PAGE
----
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Wild Garlic or Bear's Garlic

tui34tui34 Posts: 3,313
Hi - has anyone had experience of growing wild garlic at home? It can be found here in forests and damp areas - but I'm a bit stubborn and have bought a packet of seeds with the intent of growing them in the coolest dampest part of the garden.
A good hoeing is worth two waterings.


  • ButtercupdaysButtercupdays Posts: 4,506
    I've got it growing on the bank at the back of my Dell, which is a shady, boggy  hollow with a little steam running through.
    Started many years ago though and cannot now remember whether it was from seed or just a starter plant. Been no trouble and has spread nicely, so I can't imagine you would have much trouble getting it to grow, provided you have the right conditions. I'm not too worried about it being invasive given my situation, but I know that is a concern for some people.
    Gave my daughter a handful of leaves the other day when she was cooking and she was amazed at the strength of the garlic flavour! Usually have to put wellies on to pick it, but it was easier this year after weeks without rain. Mine is only just coming into flower here and looks lovely mingling with the bluebells higher up the bank.
  • wild edgeswild edges Posts: 10,185
    I grow it in pots. I started a few years ago with a couple of plants from the local nursery, collected the seed and sowed it straight away into 15cm pots then grew it on the next year. Now I can just prick out as many seedlings as I need from my veg beds as it's managed to self seed into there now. No special treatment needed. I overwinter some of the pots under the bench in the greenhouse but just to get an earlier crop really. Just keep it moist and out of the sun and it's happy enough.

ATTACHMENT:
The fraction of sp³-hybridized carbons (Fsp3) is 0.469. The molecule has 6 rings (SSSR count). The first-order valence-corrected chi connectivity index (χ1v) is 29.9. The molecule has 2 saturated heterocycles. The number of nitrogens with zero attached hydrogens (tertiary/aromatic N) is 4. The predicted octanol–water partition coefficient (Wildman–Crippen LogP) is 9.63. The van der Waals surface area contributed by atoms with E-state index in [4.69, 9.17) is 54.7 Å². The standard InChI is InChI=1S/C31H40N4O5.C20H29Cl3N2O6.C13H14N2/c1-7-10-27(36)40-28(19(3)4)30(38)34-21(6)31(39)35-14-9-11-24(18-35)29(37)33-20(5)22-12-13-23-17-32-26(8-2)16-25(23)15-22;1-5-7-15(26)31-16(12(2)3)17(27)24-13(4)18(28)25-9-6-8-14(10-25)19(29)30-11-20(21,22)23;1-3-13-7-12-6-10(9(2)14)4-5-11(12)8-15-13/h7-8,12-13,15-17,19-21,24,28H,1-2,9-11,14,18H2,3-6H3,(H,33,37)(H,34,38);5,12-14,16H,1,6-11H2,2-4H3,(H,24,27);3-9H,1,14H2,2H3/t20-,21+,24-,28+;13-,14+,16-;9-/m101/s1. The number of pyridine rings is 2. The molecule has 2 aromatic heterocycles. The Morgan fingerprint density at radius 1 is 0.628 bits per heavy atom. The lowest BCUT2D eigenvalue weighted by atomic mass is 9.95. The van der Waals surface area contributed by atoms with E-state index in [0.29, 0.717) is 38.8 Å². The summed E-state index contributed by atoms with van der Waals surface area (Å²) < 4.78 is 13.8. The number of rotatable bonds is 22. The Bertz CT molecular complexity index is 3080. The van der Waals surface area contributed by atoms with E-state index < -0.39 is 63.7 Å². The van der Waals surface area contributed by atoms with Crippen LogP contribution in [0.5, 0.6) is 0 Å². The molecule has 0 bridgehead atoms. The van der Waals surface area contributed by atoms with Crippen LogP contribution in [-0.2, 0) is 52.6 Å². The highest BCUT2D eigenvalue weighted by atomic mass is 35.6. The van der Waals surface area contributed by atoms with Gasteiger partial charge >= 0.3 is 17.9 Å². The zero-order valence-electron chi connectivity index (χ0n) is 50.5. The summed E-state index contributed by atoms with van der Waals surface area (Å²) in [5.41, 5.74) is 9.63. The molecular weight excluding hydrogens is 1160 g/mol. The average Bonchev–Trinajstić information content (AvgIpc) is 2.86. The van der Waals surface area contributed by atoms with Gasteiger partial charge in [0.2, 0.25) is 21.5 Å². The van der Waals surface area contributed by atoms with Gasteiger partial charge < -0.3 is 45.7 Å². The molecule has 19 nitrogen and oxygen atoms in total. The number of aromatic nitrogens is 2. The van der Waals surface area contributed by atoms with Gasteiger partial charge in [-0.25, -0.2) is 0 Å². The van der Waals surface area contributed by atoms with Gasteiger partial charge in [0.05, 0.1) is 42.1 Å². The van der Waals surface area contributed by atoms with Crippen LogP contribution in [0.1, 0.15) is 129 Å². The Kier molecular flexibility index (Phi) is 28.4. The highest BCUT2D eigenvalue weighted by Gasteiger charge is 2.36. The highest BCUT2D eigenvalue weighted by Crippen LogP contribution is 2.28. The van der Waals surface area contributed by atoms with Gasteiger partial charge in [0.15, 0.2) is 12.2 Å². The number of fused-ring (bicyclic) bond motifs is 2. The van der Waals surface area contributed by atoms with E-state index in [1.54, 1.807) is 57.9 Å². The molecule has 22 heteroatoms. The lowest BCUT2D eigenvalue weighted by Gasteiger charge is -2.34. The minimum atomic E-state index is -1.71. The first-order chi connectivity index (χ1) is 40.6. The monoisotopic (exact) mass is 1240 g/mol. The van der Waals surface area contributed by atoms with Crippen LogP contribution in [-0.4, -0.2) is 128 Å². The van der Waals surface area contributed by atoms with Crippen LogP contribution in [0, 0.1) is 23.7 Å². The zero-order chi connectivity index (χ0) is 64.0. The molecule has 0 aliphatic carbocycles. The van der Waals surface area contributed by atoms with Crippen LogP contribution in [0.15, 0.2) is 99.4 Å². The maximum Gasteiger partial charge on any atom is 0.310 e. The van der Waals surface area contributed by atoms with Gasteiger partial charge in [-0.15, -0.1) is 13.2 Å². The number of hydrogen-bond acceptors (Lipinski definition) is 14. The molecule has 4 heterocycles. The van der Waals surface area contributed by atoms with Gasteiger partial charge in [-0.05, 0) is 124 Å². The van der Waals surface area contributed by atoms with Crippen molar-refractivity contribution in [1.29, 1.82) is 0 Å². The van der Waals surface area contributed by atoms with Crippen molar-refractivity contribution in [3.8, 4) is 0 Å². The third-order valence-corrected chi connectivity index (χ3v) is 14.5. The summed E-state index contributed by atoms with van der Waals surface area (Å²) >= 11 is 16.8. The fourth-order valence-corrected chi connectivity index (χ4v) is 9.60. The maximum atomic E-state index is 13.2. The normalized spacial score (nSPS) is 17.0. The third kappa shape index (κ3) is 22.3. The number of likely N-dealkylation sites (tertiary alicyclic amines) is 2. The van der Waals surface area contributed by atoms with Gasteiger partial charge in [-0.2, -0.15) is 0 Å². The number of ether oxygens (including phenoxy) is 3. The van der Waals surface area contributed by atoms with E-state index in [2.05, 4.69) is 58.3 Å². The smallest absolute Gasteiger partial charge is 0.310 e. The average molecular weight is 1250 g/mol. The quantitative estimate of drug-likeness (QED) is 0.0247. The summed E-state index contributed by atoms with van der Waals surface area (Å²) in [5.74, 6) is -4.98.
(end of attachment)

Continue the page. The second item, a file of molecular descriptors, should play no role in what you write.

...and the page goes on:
I like the flowers in food more than the leaves I think but we eat plenty of both.
    Tradition is just peer pressure from dead people
  • tui34tui34 Posts: 3,313
    Thank you Wild Edges.  It's a first for me so I'll let you know how it goes nearer Christmas time.  
    I believe once it is in the garden, it's easy to keep going.  
    A good hoeing is worth two waterings.

  • ObelixxObelixx Posts: 29,857
    I suspect Béziers may be a bit too hot and dry for it so try and find a cool, moist spot.  It will be dormant at Xmas, being an early spring crop that takes advantage of the light before the trees leaf up. It's leaves die down in late spring and then it disappears till next spring. 

    I have a small patch brought from a bit given to me in Belgium and it has only survived because I water it so now I've moved some to a shadier spot I can water more easily and hope to have a good patch eventually.  It makes great pesto and pasta sauces.
    Vendée - 20kms from Atlantic coast.
    "We don't stop playing because we grow old; we grow old because we stop playing." - George Bernard Shaw
  • tui34tui34 Posts: 3,313
    Oh!  Thank you Obelixx from Vendée.  I have a cool spot plotted out against a wall shielded from the afternoon sun.  It tells me on the packet to sow the seeds in a seed bed in July.   Then transplant seeds after summer - in a cool area - and I can harvest them the following year - which I take it as being Spring. The seeds are similar to onion seed or leeks.  (I only grow salad onions (doux) of which I buy the plants - in early March - to eat throughout the summer i.e. July onwards).  I'm a bit impatient to start now.  It's starting to get hot during the day but nights are cool (thankfully).  Thank you very much.  See you "in the Spring" !!

    A good hoeing is worth two waterings.

  • tui34tui34 Posts: 3,313
    Just seen your post Buttercup.   Thank you.  The spot I have has an enormous Arum Lily growing, so it must be cool.  I also planted a celery plant in this shady spot too.  The other 5 I stuck around the flower garden part, but because we have had a cooler Spring, they are all thriving.  (You've had better weather in Blighty than the South of France)!!  I had some wild garlic this winter eating Raclette cheese with wild garlic.  It was delicious and as I love garlic, I had the great idea that I would try and grow some.  
    A good hoeing is worth two waterings.

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